US Fed starts two-day meeting on higher rate
By Douglas Gillison
WASHINGTON--The US Federal Reserve was due to begin a two-day meeting Tuesday, having signaled it is likely to raise the benchmark interest rate as the world’s largest economy gains steam.
Any increase in the key federal funds rate would come a bit earlier than had been expected at the start of the year, with central bankers prodded to move by continued strong job creation and accelerating inflation.
The Fed move would come just as President Donald Trump lays the groundwork for expansionary economic policies, having pledged to return the United States to four percent annual growth by cutting taxes and regulation and boosting spending on infrastructure. The policy details, however, have been scarce.
The Federal Open Market Committee, which sets the federal funds rate, last moved in December but stood pat last month, adopting a wait-and-see approach as the new administration entered office.
The FOMC is due to announce its next decision on Wednesday afternoon. The target interest rate now stands at a range of 0.5 to 0.75 percent. Even after a quarter-point increase, it would still be low by historical standards.
“I think the Fed will say it was entirely prudent to take one more step right now,” Jon Faust, a former advisor to the Federal Reserve Board, told AFP recently.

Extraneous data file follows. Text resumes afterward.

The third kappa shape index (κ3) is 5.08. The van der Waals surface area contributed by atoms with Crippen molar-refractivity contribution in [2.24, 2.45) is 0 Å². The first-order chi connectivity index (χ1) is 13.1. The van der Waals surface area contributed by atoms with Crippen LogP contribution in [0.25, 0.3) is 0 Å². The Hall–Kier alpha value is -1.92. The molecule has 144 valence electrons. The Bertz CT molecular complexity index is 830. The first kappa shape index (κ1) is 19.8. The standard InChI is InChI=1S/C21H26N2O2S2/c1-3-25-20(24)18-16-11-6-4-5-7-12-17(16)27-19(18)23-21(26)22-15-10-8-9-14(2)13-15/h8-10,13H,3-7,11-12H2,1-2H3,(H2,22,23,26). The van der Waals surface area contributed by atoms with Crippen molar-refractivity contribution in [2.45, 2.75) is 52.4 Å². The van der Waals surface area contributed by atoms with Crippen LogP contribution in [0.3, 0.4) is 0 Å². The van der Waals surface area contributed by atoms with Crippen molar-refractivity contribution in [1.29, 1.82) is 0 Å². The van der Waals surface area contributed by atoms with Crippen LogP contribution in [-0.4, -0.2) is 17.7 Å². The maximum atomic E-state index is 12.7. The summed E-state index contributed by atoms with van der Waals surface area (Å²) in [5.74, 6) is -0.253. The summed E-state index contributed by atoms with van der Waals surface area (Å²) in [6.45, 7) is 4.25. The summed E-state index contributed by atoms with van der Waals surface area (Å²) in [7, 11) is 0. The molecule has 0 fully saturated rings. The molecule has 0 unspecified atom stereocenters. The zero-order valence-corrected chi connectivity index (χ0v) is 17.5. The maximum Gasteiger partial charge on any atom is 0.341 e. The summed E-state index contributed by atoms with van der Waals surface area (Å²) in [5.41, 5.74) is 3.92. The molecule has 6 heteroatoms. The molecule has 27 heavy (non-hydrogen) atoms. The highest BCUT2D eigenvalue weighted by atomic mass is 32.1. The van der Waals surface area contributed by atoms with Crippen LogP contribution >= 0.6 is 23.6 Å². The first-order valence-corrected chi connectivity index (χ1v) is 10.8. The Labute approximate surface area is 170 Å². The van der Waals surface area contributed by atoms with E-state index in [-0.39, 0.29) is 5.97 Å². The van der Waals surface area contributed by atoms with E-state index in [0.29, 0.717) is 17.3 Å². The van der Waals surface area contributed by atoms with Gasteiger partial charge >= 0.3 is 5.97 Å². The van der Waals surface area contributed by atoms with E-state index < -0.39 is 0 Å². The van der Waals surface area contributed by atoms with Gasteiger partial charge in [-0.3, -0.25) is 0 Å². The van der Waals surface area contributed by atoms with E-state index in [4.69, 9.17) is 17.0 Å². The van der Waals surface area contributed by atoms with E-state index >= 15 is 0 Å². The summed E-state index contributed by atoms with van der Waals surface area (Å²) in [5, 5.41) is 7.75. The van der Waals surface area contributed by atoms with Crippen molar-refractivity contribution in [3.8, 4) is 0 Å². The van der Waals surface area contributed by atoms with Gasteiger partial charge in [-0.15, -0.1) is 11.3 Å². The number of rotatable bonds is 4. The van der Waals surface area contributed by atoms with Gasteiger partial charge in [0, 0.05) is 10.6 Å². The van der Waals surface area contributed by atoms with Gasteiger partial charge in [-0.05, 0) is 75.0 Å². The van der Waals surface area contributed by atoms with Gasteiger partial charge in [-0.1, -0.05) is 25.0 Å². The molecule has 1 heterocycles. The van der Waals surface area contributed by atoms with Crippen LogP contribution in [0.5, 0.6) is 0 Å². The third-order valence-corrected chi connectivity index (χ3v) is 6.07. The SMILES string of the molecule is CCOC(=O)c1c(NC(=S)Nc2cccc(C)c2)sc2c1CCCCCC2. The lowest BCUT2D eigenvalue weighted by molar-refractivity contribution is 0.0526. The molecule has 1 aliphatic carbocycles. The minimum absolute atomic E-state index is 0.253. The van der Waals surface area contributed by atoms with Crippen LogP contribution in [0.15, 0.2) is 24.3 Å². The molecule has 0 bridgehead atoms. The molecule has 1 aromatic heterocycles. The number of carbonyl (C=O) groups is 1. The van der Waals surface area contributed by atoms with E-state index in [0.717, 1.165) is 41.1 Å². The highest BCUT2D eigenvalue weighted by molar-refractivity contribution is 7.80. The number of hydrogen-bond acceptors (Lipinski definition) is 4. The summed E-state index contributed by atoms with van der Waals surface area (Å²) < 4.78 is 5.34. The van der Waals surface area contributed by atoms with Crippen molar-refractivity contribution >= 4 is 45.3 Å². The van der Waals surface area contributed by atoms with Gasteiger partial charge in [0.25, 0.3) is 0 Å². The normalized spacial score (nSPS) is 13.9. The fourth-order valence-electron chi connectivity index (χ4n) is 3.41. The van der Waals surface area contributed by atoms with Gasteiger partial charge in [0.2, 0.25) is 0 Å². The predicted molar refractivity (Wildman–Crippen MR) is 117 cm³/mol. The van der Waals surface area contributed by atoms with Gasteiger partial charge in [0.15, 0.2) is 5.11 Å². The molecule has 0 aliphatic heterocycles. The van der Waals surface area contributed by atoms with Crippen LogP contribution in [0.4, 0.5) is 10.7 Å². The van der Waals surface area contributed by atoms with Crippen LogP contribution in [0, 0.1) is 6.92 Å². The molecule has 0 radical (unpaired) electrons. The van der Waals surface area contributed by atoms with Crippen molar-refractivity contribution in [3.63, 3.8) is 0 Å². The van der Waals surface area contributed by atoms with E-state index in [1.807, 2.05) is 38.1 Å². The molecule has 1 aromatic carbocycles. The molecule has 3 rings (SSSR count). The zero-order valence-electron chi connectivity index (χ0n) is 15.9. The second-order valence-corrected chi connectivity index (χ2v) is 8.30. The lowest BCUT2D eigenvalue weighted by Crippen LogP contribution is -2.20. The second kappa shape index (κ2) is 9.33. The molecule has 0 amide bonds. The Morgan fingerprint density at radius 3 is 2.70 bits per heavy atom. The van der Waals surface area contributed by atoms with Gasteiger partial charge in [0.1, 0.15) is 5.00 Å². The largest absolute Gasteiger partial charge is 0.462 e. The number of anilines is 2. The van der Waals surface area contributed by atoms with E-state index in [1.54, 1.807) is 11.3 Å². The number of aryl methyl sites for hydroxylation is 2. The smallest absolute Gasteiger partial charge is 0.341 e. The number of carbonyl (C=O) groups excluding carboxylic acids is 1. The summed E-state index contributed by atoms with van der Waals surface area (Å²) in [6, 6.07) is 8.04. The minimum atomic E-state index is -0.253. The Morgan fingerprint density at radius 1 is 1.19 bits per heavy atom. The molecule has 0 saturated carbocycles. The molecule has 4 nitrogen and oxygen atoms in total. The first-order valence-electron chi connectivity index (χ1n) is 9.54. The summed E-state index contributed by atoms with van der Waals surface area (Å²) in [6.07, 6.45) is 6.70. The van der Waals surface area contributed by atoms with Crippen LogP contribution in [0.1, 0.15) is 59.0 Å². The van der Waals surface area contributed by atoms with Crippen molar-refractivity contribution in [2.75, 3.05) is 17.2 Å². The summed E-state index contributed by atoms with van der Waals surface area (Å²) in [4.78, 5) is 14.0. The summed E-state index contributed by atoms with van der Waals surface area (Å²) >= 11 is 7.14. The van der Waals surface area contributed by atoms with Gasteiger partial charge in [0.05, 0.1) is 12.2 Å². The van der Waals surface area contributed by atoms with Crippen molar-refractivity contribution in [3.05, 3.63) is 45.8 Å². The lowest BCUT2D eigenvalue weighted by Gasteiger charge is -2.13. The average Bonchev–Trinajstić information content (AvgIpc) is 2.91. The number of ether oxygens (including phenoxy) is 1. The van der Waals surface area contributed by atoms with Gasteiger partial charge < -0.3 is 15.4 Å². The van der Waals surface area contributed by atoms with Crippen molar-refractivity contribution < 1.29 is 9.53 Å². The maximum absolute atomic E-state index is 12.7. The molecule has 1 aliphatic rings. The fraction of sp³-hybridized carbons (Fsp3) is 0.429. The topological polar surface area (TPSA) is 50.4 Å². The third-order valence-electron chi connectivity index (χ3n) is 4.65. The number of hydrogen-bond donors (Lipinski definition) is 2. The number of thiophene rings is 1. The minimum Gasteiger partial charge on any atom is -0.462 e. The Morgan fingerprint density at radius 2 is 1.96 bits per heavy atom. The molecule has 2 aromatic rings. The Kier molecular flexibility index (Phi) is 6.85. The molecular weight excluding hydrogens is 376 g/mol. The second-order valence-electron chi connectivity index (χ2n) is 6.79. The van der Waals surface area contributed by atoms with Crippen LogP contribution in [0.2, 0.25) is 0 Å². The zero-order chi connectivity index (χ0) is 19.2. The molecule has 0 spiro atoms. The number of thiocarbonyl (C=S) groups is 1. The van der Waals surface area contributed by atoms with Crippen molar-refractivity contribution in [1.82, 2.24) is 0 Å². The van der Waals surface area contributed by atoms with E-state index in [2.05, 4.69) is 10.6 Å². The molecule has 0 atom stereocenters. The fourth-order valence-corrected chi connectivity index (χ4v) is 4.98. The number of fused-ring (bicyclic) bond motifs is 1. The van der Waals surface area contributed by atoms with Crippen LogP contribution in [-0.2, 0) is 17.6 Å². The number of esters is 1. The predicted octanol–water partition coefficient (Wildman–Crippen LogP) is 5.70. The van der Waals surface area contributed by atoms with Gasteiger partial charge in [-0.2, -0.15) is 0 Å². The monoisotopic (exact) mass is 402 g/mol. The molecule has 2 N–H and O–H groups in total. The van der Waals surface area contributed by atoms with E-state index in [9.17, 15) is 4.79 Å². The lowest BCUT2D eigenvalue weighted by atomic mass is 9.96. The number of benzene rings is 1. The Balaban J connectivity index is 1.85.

“If things clearly continue in the same direction, we’ll take more. But that will depend on us seeing what happens in the data.”
The unemployment rate fell below five percent in May and the US economy has been adding jobs at an average of more than 200,000 net new positions over the last three months.
January also saw the Fed’s favored inflation measure hit its fastest 12-month pace in four years. The Fed will get one more piece of inflation data Wednesday, with the release of the latest consumer price index for February.
The question for Fed watchers now will be how many times the Fed may act during the rest of 2017, with the next meeting set to occur in June and a total of three rate increases expected this year.
Randall Kroszner, a former Federal Reserve Board governor, told AFP that with the economy beginning to hum, Fed Chair Janet Yellen was “certainly open” to the possibility of raising rates more quickly.
“They do want things to be gradual but they may need to move at a slightly faster pace,” Kroszner said.
Fed Chair Janet Yellen may offer additional clues during a press conference in Washington 30 minutes after the 2 p.m. release of a post-meeting statement and new projections.
The so-called “ dot plot,” which displays individual rate forecasts of officials on the policy-setting Federal Open Market Committee, will probably continue to show three hikes this year as appropriate, according to the median estimate. It was last updated in December and will cover projections out to 2019, plus an estimate for the longer run.
That would imply that a flurry of signals from policy makers in recent weeks about the likelihood of tightening in March was more about a shift in the timing than in the number of increases the FOMC is likely to approve this year, according to Jonathan Wright, an economics professor at Johns Hopkins University.